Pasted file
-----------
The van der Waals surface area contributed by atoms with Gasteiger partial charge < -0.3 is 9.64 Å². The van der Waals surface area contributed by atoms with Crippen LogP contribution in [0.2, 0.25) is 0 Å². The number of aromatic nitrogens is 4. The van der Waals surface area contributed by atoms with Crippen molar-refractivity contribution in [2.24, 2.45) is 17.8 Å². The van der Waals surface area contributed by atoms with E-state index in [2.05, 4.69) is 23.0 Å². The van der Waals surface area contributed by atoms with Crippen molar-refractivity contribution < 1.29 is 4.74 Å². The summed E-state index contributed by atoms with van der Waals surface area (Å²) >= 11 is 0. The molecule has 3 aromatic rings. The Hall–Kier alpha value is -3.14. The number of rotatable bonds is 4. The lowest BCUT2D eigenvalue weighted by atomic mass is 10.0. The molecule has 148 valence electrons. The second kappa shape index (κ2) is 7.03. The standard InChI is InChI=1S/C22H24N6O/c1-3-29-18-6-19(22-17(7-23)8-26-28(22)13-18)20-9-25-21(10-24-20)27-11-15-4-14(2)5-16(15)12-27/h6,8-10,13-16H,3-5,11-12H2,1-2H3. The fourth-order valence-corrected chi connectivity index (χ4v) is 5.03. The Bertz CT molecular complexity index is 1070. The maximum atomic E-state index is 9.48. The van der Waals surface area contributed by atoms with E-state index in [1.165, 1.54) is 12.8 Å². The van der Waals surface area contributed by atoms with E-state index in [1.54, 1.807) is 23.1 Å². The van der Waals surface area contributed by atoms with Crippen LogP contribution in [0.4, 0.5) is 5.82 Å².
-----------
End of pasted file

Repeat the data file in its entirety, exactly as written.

The van der Waals surface area contributed by atoms with Gasteiger partial charge < -0.3 is 9.64 Å². The van der Waals surface area contributed by atoms with Crippen LogP contribution in [0.2, 0.25) is 0 Å². The number of aromatic nitrogens is 4. The van der Waals surface area contributed by atoms with Crippen molar-refractivity contribution in [2.24, 2.45) is 17.8 Å². The van der Waals surface area contributed by atoms with E-state index in [2.05, 4.69) is 23.0 Å². The van der Waals surface area contributed by atoms with Crippen molar-refractivity contribution < 1.29 is 4.74 Å². The summed E-state index contributed by atoms with van der Waals surface area (Å²) >= 11 is 0. The molecule has 3 aromatic rings. The Hall–Kier alpha value is -3.14. The number of rotatable bonds is 4. The lowest BCUT2D eigenvalue weighted by atomic mass is 10.0. The molecule has 148 valence electrons. The second kappa shape index (κ2) is 7.03. The standard InChI is InChI=1S/C22H24N6O/c1-3-29-18-6-19(22-17(7-23)8-26-28(22)13-18)20-9-25-21(10-24-20)27-11-15-4-14(2)5-16(15)12-27/h6,8-10,13-16H,3-5,11-12H2,1-2H3. The fourth-order valence-corrected chi connectivity index (χ4v) is 5.03. The Bertz CT molecular complexity index is 1070. The maximum atomic E-state index is 9.48. The van der Waals surface area contributed by atoms with E-state index in [1.165, 1.54) is 12.8 Å². The van der Waals surface area contributed by atoms with E-state index in [1.54, 1.807) is 23.1 Å². The van der Waals surface area contributed by atoms with Crippen LogP contribution in [0.4, 0.5) is 5.82 Å².